Email is one of the most common channels of communication in a busy office environment, yet many office professionals don’t know how to properly compose an effective business email. Keep in mind that composing a business email is completely different than sending a personal email to friends and family where our tone is more casual and little attention is paid to spelling, punctuation, grammar or format.
Writing a business email requires a much more formal approach. Essentially, you treat it similar to writing a business letter, therefore, knowing how to properly format the email and communicate with proper email etiquette is essential in business.
Four Types of Communication
- Listen carefully – Listening is an important part of communicating. Here are some of the main points:
- To hear – The ability to focus all of your attention on what the caller or client is saying.
- To Understand – This is the ability to comprehend what the customer means.
- To Evaluate – Don’t be afraid to ask questions to gain more information on points you need to clarify.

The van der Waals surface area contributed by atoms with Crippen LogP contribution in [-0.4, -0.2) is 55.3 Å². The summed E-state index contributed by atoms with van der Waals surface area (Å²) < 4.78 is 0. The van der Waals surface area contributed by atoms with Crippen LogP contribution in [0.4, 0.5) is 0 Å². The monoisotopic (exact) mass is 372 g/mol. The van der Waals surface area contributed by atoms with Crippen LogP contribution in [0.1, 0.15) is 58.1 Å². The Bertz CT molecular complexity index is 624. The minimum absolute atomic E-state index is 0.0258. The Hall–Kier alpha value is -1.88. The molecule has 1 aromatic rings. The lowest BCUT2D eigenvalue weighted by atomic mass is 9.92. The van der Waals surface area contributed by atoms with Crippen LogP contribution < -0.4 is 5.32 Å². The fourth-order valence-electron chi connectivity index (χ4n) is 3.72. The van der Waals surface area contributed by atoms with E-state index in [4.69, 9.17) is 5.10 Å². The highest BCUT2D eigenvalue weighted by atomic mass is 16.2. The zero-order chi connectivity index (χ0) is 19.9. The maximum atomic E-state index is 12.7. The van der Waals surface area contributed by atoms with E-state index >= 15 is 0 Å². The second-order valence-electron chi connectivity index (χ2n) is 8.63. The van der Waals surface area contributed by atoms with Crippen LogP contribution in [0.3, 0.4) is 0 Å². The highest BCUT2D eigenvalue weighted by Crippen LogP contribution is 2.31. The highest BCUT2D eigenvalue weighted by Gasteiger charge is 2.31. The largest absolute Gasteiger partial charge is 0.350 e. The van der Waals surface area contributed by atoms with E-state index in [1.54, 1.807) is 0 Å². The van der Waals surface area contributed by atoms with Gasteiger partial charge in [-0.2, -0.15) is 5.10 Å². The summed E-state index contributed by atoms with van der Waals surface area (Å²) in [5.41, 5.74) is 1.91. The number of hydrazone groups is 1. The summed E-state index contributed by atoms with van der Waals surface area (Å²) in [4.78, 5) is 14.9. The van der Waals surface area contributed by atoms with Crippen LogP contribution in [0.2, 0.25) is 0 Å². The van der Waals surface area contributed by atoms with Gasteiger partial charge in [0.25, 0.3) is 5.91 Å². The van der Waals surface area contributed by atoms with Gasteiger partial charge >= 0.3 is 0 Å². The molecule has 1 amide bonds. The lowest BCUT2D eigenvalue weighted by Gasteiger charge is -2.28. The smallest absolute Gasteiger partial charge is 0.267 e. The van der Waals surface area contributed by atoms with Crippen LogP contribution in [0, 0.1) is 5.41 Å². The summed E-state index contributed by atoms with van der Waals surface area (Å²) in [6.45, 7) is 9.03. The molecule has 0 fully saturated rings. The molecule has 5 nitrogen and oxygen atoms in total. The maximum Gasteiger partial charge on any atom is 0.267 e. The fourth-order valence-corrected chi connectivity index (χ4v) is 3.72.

- To Give Feedback – whether in person or on the phone.
- Extend Common Courtesy – Use words commonly used to extend courtesy to your callers and to let them know they are appreciated and important to your organization: These phrases are: Thank-you, May I, Please and using the customers name. For example: “Thank-you for calling ABC Cloud Computing” “May I put you on hold while I look up the information for you?” .“Thank-you for calling Mr. Marsh. We very much appreciate your business”
- Leave a Positive Impression – Do not involve the caller in office politics or internal department problems. Avoid saying statements like these: “Betty in Customer Service is new and not quite up to speed yet”. “Sorry for the long hold time but we have a lot of staff out sick today”. Instead, try to put a positive spin on your remarks if a customer complains by saying something like this: “I believe Betty in Customer Service will be able to help you” or “Sorry for the long hold time but we have been experiencing a larger than normal call volume today”.
- Communicate Clearly and Effectively. – Don’t confuse customers by using a lot of technical jargon or internal language they are not familiar with. When communicating with a customer, say just enough to get your point across. It’s best to try to convey your message in as few words as possible. Say what you want clearly and directly, whether you’re speaking to someone in person, on the phone, or via email. Don’t ramble on or your listener will start to lose concentration and eventually tune you out or will be unsure of exactly what you want.
Overcoming Barriers to Communication
Anything that prevents understanding of what the customer or employee is saying is a barrier to communication. Here are some common barriers and how to overcome them.